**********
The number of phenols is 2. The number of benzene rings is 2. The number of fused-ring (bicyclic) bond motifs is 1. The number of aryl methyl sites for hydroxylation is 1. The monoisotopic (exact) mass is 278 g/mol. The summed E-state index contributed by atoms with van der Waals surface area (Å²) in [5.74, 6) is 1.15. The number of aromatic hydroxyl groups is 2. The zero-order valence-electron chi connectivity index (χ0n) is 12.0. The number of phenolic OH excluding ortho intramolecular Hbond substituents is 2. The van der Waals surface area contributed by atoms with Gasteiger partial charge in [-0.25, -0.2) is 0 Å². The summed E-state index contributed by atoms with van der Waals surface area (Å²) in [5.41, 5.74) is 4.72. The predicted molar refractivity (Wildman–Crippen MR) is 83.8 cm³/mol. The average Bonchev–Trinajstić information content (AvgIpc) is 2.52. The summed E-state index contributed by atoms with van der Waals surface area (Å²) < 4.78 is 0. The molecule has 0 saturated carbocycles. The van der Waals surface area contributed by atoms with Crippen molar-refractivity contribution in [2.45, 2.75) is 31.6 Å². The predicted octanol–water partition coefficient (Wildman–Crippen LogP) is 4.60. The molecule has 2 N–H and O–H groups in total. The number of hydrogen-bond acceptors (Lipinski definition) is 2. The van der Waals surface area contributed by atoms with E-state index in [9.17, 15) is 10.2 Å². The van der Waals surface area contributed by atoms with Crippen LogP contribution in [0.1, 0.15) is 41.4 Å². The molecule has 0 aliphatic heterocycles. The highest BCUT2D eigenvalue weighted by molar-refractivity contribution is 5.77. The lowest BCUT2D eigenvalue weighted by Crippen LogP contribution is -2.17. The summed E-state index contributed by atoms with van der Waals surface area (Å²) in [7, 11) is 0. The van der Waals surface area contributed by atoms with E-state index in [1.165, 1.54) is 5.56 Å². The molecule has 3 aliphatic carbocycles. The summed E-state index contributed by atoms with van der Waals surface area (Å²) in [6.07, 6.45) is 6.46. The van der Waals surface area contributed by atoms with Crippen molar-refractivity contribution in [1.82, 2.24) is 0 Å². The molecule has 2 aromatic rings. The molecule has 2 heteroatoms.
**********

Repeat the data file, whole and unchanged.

The number of phenols is 2. The number of benzene rings is 2. The number of fused-ring (bicyclic) bond motifs is 1. The number of aryl methyl sites for hydroxylation is 1. The monoisotopic (exact) mass is 278 g/mol. The summed E-state index contributed by atoms with van der Waals surface area (Å²) in [5.74, 6) is 1.15. The number of aromatic hydroxyl groups is 2. The zero-order valence-electron chi connectivity index (χ0n) is 12.0. The number of phenolic OH excluding ortho intramolecular Hbond substituents is 2. The van der Waals surface area contributed by atoms with Gasteiger partial charge in [-0.25, -0.2) is 0 Å². The summed E-state index contributed by atoms with van der Waals surface area (Å²) in [5.41, 5.74) is 4.72. The predicted molar refractivity (Wildman–Crippen MR) is 83.8 cm³/mol. The average Bonchev–Trinajstić information content (AvgIpc) is 2.52. The summed E-state index contributed by atoms with van der Waals surface area (Å²) < 4.78 is 0. The molecule has 0 saturated carbocycles. The van der Waals surface area contributed by atoms with Crippen molar-refractivity contribution in [2.45, 2.75) is 31.6 Å². The predicted octanol–water partition coefficient (Wildman–Crippen LogP) is 4.60. The molecule has 2 N–H and O–H groups in total. The number of hydrogen-bond acceptors (Lipinski definition) is 2. The van der Waals surface area contributed by atoms with E-state index in [9.17, 15) is 10.2 Å². The van der Waals surface area contributed by atoms with Crippen LogP contribution in [0.1, 0.15) is 41.4 Å². The molecule has 0 aliphatic heterocycles. The highest BCUT2D eigenvalue weighted by molar-refractivity contribution is 5.77. The lowest BCUT2D eigenvalue weighted by Crippen LogP contribution is -2.17. The summed E-state index contributed by atoms with van der Waals surface area (Å²) in [7, 11) is 0. The van der Waals surface area contributed by atoms with E-state index in [1.165, 1.54) is 5.56 Å². The molecule has 3 aliphatic carbocycles. The summed E-state index contributed by atoms with van der Waals surface area (Å²) in [6.07, 6.45) is 6.46. The van der Waals surface area contributed by atoms with Crippen molar-refractivity contribution in [1.82, 2.24) is 0 Å². The molecule has 2 aromatic rings. The molecule has 2 heteroatoms.